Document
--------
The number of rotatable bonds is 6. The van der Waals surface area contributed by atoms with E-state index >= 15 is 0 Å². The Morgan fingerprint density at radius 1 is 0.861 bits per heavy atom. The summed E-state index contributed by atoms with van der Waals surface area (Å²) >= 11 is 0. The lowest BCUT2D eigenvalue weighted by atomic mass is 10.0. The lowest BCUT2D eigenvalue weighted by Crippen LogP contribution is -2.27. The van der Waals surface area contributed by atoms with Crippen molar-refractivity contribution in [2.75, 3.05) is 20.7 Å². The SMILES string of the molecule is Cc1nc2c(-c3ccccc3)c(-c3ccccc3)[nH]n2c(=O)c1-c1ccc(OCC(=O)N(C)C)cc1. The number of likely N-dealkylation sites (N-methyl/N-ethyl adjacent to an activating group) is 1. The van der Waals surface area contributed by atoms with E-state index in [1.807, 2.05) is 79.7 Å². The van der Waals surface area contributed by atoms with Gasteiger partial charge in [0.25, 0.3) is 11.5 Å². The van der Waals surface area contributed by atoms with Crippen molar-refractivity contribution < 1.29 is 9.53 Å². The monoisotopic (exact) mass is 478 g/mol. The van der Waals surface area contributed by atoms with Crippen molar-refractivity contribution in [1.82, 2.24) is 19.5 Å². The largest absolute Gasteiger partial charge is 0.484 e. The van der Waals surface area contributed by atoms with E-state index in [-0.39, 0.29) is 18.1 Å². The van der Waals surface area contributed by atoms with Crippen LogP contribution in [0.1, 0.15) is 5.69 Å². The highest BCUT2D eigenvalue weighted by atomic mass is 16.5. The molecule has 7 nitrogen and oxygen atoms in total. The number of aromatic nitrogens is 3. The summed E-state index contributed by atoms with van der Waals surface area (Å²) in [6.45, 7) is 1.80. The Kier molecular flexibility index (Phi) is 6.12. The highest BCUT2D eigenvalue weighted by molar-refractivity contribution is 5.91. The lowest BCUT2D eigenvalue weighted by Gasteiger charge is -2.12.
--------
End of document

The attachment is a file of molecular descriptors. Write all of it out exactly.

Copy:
The number of rotatable bonds is 6. The van der Waals surface area contributed by atoms with E-state index >= 15 is 0 Å². The Morgan fingerprint density at radius 1 is 0.861 bits per heavy atom. The summed E-state index contributed by atoms with van der Waals surface area (Å²) >= 11 is 0. The lowest BCUT2D eigenvalue weighted by atomic mass is 10.0. The lowest BCUT2D eigenvalue weighted by Crippen LogP contribution is -2.27. The van der Waals surface area contributed by atoms with Crippen molar-refractivity contribution in [2.75, 3.05) is 20.7 Å². The SMILES string of the molecule is Cc1nc2c(-c3ccccc3)c(-c3ccccc3)[nH]n2c(=O)c1-c1ccc(OCC(=O)N(C)C)cc1. The number of likely N-dealkylation sites (N-methyl/N-ethyl adjacent to an activating group) is 1. The van der Waals surface area contributed by atoms with E-state index in [1.807, 2.05) is 79.7 Å². The van der Waals surface area contributed by atoms with Gasteiger partial charge in [0.25, 0.3) is 11.5 Å². The van der Waals surface area contributed by atoms with Crippen molar-refractivity contribution < 1.29 is 9.53 Å². The monoisotopic (exact) mass is 478 g/mol. The van der Waals surface area contributed by atoms with Crippen molar-refractivity contribution in [1.82, 2.24) is 19.5 Å². The largest absolute Gasteiger partial charge is 0.484 e. The van der Waals surface area contributed by atoms with E-state index in [-0.39, 0.29) is 18.1 Å². The van der Waals surface area contributed by atoms with Crippen LogP contribution in [0.1, 0.15) is 5.69 Å². The highest BCUT2D eigenvalue weighted by atomic mass is 16.5. The molecule has 7 nitrogen and oxygen atoms in total. The number of aromatic nitrogens is 3. The summed E-state index contributed by atoms with van der Waals surface area (Å²) in [6.45, 7) is 1.80. The Kier molecular flexibility index (Phi) is 6.12. The highest BCUT2D eigenvalue weighted by molar-refractivity contribution is 5.91. The lowest BCUT2D eigenvalue weighted by Gasteiger charge is -2.12.